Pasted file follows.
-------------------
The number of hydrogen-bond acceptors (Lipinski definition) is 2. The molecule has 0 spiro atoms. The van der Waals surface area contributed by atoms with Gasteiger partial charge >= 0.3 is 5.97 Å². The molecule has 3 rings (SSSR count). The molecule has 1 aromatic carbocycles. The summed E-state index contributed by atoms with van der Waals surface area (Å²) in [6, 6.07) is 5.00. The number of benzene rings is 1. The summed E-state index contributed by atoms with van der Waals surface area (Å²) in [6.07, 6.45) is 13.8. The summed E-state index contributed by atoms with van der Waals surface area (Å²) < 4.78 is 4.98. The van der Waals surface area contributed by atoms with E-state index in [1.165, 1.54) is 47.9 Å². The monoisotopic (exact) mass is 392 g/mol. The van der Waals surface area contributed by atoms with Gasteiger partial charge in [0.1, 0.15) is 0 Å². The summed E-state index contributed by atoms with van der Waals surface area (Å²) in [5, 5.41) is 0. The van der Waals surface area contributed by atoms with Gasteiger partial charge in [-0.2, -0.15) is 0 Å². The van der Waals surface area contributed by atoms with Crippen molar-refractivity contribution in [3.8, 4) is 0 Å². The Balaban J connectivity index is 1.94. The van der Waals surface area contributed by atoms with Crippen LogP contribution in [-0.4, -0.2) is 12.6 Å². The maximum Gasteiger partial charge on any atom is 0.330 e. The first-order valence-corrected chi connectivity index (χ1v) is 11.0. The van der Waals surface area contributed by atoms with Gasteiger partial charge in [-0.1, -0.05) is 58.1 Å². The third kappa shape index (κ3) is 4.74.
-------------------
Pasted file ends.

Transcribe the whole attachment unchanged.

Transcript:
The number of hydrogen-bond acceptors (Lipinski definition) is 2. The molecule has 0 spiro atoms. The van der Waals surface area contributed by atoms with Gasteiger partial charge >= 0.3 is 5.97 Å². The molecule has 3 rings (SSSR count). The molecule has 1 aromatic carbocycles. The summed E-state index contributed by atoms with van der Waals surface area (Å²) in [6, 6.07) is 5.00. The number of benzene rings is 1. The summed E-state index contributed by atoms with van der Waals surface area (Å²) in [6.07, 6.45) is 13.8. The summed E-state index contributed by atoms with van der Waals surface area (Å²) < 4.78 is 4.98. The van der Waals surface area contributed by atoms with E-state index in [1.165, 1.54) is 47.9 Å². The monoisotopic (exact) mass is 392 g/mol. The van der Waals surface area contributed by atoms with Gasteiger partial charge in [0.1, 0.15) is 0 Å². The summed E-state index contributed by atoms with van der Waals surface area (Å²) in [5, 5.41) is 0. The van der Waals surface area contributed by atoms with Gasteiger partial charge in [-0.2, -0.15) is 0 Å². The van der Waals surface area contributed by atoms with Crippen molar-refractivity contribution in [3.8, 4) is 0 Å². The Balaban J connectivity index is 1.94. The van der Waals surface area contributed by atoms with Crippen LogP contribution in [-0.4, -0.2) is 12.6 Å². The maximum Gasteiger partial charge on any atom is 0.330 e. The first-order valence-corrected chi connectivity index (χ1v) is 11.0. The van der Waals surface area contributed by atoms with Gasteiger partial charge in [-0.1, -0.05) is 58.1 Å². The third kappa shape index (κ3) is 4.74.